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"Sinistar's voice was definitely recorded by a voice actor in a studio then effects were added, I think. I remember hearing the tape (that would be a collectors item!) before effects were added. The actor thought it was a really funny assignment, not the usual radio commercials that he was used to making.
I was trying to remember his name and "John Doremus" popped into my head. I could be completely wrong. Do any of you guys remember? It was 20 years ago! " - Sam Dicker
"Sam's right, that's quite a memory! I only remembered that the guy that did the voices was a Chicago radio personality, and a quick google on "John Doremus" and Chicago confirms it. Pretty impressive. I remember that Python Anghelo did the recording - I think he knew Doremus. He played the raw tape back for us and I remember that too. The funny part was when Python tried to get him to do the roars of anger and cries of pain. Doremus was hopeless, and he knew it, he sounded like someone gargling. He kept cracking up during the sound effects too. I think the actual Sinistar roar was a heavily processed recording of a lion. I believe Python also digitized the raw recordings, but Mike Metz was our sound guy and he might have worked on that." - Noah"In the wood cabinet games, sometimes you'll see the CCC stamp and date. The cabinets were made by Churchill Cabinet Company." - Warren
There was only one person who bid, and the winning bid was $35. Not sure if this was an original or a reproduction.
Power Requirements: 115/230 VAC Nominal, 50/60 Hz @ 1.7/0.85A 192W (20A
surge for one cycle at power turn on)
Nomal Line = 90-126VAC, 196-252VAC
High Line* = 113-145VAC, 226-290VAC
Low Line* = 88-113VAC, 176-226VAC
*Transformer jumpers required. See service manual.
Operating Temperature 0 degrees to +45 degrees C ambient (+32 to +113 degrees F)
Storage Temperature -40 to +65 degrees C ambient (-40 to +149 degrees F)
90% RH at 40 degrees C (104 F), non-condensing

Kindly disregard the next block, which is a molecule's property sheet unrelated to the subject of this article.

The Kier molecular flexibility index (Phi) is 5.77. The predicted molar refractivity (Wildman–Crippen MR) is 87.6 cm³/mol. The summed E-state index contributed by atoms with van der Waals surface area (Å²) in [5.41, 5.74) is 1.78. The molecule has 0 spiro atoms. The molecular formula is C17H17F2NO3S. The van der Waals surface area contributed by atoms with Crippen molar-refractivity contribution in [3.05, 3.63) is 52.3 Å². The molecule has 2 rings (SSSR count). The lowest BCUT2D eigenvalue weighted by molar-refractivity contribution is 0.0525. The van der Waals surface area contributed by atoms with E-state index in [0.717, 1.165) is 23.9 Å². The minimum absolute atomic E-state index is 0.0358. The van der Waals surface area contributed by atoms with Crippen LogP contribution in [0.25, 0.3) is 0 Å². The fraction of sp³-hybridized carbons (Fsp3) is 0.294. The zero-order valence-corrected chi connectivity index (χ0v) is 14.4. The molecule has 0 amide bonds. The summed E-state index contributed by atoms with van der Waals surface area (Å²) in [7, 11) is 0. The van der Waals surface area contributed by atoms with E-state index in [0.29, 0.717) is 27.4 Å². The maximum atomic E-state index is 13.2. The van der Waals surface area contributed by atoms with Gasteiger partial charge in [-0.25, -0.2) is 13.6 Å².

19" Color Raster
UL, CSA &DHHS Approved
Video System (** Patent Pending)
256 Colors, 340x240 Pixel Resolution
Video and Scratch Ram: 50KB
CMOS RAM: 1K x 4
Special RAM: 2KB
ROM: 24KB (cockpit)
U.S. Patent No. 4272649
Speech System (**Patent Pending)
Digital to Analog
49 discrete directions and degrees of movement (6 separate speeds in 8 directions plus center off position)
Williams Electronics, Inc.
3401 N. California Ave., Chicago, IL 60618
(312) 267-2240, Telex 253095
THE INSIDE STORY ON SINISTAR
Sinistar wasn't designed to garner a rabid cult following, things just sort of happened that way. The Williams' video game development team continually worked towards one goal -- design the most creative and entertaining games in the arcade. Then, like now, the game industry was moving so quickly that even if they achieved their goal, no one expected anyone to remember a game 18 months after release. Thirteen years later, hardly a day goes by on the Internet Usenet newsgroups where someone doesn't post an inquiry about Sinistar. Whether it's uploading "Run coward!" sound files or asking for maintenance and programming information, Sinistar is still alive and well in the minds of classic game enthusiasts everywhere.
Sinistar being remembered so fondly is remarkable for two reasons. One, it's a very hard game to play, and two, it came later and shipped considerably less units than most of the other Williams classic games. The game was a complex, labor intensive creation that went through many incarnations, with many contributors. Most of the people who worked on it aren't the types who log on to the internet's "rec.games.video.arcade.collecting" newsgroup everyday, so when someone tells them people still play and enjoy Sinistar they are pleasantly surprised.
In the very beginning, the game was referred to as Sam's Game, after initial programmer Sam Dicker. One day the Williams video team left their Chicago offices to meet for an off-site brainstorming session to come up with a new game. John Newcomer was given the task of sifting through all the ideas and writing a story with game specs. He came up with a seven page treatment for a game called "Juggernaut." Emphasis of the game play is to have a player control an extremely smooth moving ship, to experience a variety of fast, exciting, pursue and be pursued chase sequences; and to quickly analyze combat priorities of whether to battle the enemy which poses an immediate threat, or battle the enemy which poses the greatest future threat. So read the wide-carriage dot matrix print out. The treatment also described the cast which included workers, escorts, miners, tridextron crystals and the fearsome Juggernaut.
At the time, Williams was attracting a unique strain of employee. People too weird for the computer industry and too smart to try to make a living as artists were going into video games. Jack Haeger had just graduated with a degree in painting from the Art Institute of Chicago when he came to the company. Haeger said the work atmosphere was intoxicating. "My first real job and I'm in this building with a bunch of college guys who aren't wearing shoes and are sleeping in sleeping bags in their offices," Haeger says. "We all went and saw movies in the afternoon, and, like, this was a real job."